‘Red Sea’ Tsunami Obliterates Home, Man Flees in Terror: VIDEO

by Jon D. B.
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Double Terror: A tsunami is horrible enough, but one made up of the ‘red sea’ phenomenon? That’s the stuff of biblical nightmares.

One Brazilian man has been captured on camera suffering exactly this. The ocean surrounding the home of Rômulo do Carmo had become red in the days prior to the catastrophe. According to Jam Press, torrential rain would cause the ‘red sea’ phenomenon to perpetuate in his Morumbi, Anápolis area. As the rains continued, the sea would rise, until a horrific tsunami wave ripped through his home.

Footage of the disaster, which has now gone viral, was captured last Thursday. The 37-year-old homeowner says he would notice cracks in the sea barrier a day prior. It would burst the next day.

The video begins slow as the salesman paces on his front porch. There, he talks on his phone as he would any other day. Then, like a scene from the Old Testament, a massive wave of ‘red sea’ bursts through his home – destroying everything in its wake.

The was was so strong that it immediately displaced a “large concrete slab,” which Romulo says “almost broke my wife’s legs.”

Thankfully, Romulo was able to avoid drowning amidst the debris himself by latching onto a nearby structure. All in all, he says the “red sea disaster” cost him approximately 24,000 Brazillian Real in damages, New York Post reports. That’s the equivalent of $4,281.36 in lost furniture, goods, rugs, clothing, and more.

‘Red Sea’: What Causes the Phenomenon?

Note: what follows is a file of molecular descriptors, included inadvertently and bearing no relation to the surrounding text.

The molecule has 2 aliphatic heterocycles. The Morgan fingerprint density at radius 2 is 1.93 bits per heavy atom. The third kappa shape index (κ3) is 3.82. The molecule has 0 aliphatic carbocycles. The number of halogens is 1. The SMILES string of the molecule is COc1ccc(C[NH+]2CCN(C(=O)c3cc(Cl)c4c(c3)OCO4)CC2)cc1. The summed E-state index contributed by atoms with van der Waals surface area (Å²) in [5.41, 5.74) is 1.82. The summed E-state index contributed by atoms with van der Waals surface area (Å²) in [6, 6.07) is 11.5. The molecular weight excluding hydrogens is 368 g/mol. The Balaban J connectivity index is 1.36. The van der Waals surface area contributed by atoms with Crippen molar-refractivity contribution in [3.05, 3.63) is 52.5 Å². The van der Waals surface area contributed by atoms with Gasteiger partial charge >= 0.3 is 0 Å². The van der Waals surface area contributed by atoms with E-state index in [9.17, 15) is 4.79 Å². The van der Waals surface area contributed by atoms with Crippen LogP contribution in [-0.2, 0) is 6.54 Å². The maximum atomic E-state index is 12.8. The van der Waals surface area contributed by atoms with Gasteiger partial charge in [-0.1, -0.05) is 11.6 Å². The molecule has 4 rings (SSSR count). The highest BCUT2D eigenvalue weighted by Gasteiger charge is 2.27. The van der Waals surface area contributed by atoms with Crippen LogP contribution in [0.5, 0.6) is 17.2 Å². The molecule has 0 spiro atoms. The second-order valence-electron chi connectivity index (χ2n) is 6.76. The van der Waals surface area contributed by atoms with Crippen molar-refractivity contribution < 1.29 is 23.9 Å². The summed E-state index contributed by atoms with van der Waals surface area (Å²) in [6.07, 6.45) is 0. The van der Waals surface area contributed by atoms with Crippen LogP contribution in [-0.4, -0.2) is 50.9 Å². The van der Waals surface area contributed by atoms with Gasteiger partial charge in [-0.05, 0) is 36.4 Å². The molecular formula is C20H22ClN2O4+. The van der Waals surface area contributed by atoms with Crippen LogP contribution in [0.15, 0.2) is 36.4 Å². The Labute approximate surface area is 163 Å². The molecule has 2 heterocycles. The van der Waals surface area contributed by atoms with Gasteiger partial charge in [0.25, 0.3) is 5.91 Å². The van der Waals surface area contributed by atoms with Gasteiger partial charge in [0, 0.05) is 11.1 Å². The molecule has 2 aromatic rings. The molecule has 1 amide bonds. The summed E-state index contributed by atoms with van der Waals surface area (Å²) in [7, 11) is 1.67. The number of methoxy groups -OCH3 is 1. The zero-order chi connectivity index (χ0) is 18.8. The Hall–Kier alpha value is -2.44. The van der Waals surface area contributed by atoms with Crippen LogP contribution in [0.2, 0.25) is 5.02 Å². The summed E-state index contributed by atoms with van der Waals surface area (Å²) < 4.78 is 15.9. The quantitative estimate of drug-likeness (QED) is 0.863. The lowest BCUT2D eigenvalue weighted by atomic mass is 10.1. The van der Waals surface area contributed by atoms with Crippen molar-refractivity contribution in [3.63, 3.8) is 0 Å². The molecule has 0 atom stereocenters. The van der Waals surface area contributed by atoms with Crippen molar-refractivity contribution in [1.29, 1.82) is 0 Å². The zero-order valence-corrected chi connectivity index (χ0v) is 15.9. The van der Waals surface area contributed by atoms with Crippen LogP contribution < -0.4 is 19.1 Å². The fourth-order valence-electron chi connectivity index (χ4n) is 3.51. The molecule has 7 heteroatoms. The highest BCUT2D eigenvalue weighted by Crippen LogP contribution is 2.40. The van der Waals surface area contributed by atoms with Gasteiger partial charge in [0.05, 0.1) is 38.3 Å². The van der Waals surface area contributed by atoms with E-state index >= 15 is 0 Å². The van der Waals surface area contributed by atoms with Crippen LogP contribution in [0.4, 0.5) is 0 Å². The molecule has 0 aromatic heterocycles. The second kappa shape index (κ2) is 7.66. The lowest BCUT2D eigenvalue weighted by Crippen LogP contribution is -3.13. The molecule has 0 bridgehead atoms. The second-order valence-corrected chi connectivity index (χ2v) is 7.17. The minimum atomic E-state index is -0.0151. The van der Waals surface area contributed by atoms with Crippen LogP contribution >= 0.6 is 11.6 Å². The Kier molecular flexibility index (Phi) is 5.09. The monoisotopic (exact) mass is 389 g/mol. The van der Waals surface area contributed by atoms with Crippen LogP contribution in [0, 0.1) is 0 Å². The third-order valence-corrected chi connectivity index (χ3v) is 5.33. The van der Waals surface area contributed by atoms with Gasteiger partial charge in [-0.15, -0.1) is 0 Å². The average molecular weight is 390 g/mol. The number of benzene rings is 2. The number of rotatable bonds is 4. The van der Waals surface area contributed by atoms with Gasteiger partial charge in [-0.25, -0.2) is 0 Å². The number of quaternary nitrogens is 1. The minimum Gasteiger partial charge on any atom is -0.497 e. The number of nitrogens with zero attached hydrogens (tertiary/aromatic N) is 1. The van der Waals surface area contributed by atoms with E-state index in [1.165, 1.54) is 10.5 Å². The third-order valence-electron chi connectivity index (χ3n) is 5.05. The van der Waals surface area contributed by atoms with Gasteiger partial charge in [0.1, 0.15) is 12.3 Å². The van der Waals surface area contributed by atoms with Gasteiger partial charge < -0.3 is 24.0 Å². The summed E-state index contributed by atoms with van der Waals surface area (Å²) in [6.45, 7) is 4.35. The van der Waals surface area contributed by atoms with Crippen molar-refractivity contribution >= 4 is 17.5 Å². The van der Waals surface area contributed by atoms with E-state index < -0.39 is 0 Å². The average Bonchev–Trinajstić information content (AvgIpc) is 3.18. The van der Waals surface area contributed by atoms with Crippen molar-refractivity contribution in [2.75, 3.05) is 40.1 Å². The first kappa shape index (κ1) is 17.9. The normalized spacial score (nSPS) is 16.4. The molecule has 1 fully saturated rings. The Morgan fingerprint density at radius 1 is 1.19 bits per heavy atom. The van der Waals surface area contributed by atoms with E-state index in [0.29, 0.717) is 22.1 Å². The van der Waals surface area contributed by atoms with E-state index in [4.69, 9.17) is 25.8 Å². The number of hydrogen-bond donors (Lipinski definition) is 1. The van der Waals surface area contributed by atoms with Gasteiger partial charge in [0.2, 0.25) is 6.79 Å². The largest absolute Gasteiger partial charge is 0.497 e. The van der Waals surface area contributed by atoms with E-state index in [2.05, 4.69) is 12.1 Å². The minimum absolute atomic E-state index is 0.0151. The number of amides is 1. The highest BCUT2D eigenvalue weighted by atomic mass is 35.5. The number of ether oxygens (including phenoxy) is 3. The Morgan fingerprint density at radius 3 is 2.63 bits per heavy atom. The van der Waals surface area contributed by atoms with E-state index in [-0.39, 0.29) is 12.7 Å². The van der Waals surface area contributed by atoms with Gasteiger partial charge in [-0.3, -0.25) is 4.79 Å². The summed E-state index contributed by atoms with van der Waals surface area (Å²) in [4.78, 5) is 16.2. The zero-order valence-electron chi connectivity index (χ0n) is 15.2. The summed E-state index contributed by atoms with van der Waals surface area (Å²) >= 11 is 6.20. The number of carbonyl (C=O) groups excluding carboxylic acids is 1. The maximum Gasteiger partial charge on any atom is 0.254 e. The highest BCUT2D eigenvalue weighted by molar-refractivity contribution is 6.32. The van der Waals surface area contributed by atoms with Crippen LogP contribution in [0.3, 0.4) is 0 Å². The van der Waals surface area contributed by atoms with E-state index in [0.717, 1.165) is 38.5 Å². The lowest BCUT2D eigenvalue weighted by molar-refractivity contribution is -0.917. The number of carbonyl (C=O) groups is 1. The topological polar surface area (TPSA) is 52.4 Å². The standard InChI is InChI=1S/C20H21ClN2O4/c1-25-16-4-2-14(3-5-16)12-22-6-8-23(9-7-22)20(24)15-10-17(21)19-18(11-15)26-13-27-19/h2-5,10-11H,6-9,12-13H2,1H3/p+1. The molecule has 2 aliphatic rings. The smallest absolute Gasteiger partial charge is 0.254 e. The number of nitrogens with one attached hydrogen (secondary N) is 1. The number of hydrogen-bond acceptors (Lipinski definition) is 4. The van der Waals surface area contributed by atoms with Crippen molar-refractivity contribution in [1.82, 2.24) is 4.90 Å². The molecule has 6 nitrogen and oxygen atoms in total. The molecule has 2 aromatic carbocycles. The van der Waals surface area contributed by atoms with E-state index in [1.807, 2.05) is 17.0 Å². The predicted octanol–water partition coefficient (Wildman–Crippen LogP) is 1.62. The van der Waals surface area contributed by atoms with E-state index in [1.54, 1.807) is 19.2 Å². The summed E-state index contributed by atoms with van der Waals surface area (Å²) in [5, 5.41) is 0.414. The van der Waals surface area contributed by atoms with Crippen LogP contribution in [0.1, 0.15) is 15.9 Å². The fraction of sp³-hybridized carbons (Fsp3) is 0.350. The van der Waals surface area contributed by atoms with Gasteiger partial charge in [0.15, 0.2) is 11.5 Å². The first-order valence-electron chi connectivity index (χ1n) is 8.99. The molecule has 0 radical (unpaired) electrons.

Typically, this sort of coloration in sea water is known as a “red tide.”

Red tides are not uncommon, and are increasing in recent years as Earth’s climate becomes warmer. In fact, they’re a phenomenon as old as the seas themselves (so far as we know). But warming conditions alongside environmental and chemical waste have all made the deadly, toxic algae blooms far more common than they used to be.

In recorded human history, severe red tides typically occur around autumn, then phase out by the following January. Summer blooms were once a rarity, but have now become a fact of life in many coastal cities.

So what, exactly, causes a ‘red sea’ or red tide? It all comes down to the responsible algae species – Karenia brevis. This algae wreaks havoc on the southern coasts when ocean water is warm, gathering in mass quantities. The phenomenon proves toxic to other marine life, bringing unfathomable losses.

For Florida’s 2021 summer red tide alone, state officials would dredge a remarkably tragic 600 tons of dead sea life. As The Inertia stated at the time, most would come from the St. Petersburg area.

“We scrape the beaches,” said Amber Boulding, St. Petersburg’s emergency manager. “We get it cleaned up, but as soon as those tides change, we have fish right back in. We don’t know the end of it.”

Outsider.com